accused, upon failure of the government to comply with that requirement." The question there was similar to one of the principal questions here, viz., did the defendant commit any offense in the District of Columbia where the indictment was found, so as to give the court in that district any cognizance of the offense, or any jurisdiction to try him? In that a.spect the indictment is always open to criticism, and contradiction. In re Terrell, 51 Fed. 213; In re Corning, Id. 205, 206. · The above are the only cases I have found in which the effect of the indictment as evidence is considered. According to them, an in· dictment in another district, though admissible as prima facie evidence, is not conclusive, and cannot shut out evidence for the defendant to show that no offense was committed by him within the district to which removal is sought The statutory provisions bearing on the subject, as well as the practice before committing magistrates, though sometimes referred to, have in nearly all the cases cited been so little considered, that it will be useful to recur to them. The proceedings for commitment and removal are founded solely upon section 1014 of the Revised Statutes. Plainly, therefore, they must conform to the conditions enjoined by that section. Oases like U. S. v. Berry, 4 Fed. 779, and U. So v. White, 2 Wash. C. C. 29, Fed. Cas. No. 16,685, which did not arise under section 1014, nor involve its application, have little bearing on the question. The proceedings must also conform to the fourth amendment of the constitution, .which provides that "no warrant shall issue but upon probable cause, supported by oath or affirmation." Section 1014 is as follows:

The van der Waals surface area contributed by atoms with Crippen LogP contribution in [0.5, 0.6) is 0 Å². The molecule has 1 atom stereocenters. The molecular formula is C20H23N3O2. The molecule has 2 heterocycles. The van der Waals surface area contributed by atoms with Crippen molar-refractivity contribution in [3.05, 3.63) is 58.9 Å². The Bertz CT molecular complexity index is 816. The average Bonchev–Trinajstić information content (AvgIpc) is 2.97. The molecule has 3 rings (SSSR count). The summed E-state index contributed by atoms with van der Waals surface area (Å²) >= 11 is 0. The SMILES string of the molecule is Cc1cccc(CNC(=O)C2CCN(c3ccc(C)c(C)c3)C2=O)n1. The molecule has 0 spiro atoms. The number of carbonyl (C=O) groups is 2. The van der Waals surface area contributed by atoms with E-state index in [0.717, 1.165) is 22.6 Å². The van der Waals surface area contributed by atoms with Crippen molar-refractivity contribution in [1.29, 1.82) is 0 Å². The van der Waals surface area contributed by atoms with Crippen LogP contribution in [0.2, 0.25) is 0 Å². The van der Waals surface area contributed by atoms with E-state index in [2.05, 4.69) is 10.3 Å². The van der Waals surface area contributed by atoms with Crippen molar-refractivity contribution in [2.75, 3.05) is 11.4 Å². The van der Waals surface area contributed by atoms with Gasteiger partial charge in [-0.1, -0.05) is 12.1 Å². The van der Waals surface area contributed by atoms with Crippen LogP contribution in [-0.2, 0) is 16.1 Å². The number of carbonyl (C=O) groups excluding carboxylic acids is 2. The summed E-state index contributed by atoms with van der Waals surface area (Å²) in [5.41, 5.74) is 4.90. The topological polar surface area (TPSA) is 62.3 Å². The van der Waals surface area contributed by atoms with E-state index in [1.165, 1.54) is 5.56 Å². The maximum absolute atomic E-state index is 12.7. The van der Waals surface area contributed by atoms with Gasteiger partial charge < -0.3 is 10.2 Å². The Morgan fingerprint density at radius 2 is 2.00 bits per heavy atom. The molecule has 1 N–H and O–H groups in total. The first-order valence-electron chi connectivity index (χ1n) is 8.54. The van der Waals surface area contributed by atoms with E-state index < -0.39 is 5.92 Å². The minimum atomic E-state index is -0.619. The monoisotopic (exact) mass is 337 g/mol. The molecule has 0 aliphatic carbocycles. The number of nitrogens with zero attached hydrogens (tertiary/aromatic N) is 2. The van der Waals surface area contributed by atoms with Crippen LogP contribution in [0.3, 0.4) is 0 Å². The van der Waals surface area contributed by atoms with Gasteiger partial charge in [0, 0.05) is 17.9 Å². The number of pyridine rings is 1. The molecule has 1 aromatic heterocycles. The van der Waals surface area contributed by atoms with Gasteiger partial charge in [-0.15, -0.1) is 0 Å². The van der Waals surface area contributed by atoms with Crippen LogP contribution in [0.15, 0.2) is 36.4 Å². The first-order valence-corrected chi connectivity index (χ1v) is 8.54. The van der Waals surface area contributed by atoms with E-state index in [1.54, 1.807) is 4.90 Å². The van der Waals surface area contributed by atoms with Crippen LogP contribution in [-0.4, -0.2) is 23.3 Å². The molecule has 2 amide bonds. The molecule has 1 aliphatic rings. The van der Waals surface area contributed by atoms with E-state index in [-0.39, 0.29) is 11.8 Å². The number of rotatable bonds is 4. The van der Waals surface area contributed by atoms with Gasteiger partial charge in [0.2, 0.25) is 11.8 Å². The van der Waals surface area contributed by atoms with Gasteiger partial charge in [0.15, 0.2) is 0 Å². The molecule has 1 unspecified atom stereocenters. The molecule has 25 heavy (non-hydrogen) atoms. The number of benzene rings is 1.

"For an·y crime or offence against the United States the offender may · · · by any justice or judge of the United States, or by any commissioner, etc., or by any judge of the supreme court, etc., · · · justice of the peace, or othe)' magistrate, of any state where he may be found, and agreeably to the usual mode of process against offenders in such state, be arrested and imprisoned or bailed for trial before such court of the United States as by law [Has by this act," says section 33 of the judiciary act] has cognizance of the offence. Copies of the process shall be returned as speedily as may be unto the clerk's office of such court, together with the recognizances of the witnesses for their appearance to testify in the case; and where any offender or witness is committed in any district other than that where the offence is to be tried, it shall be the duty of the judge of the district where such offender or witness is imprisoned, seasonably to issue, and the marshal to execute, a warrant of removal to the district where the trial is to be had."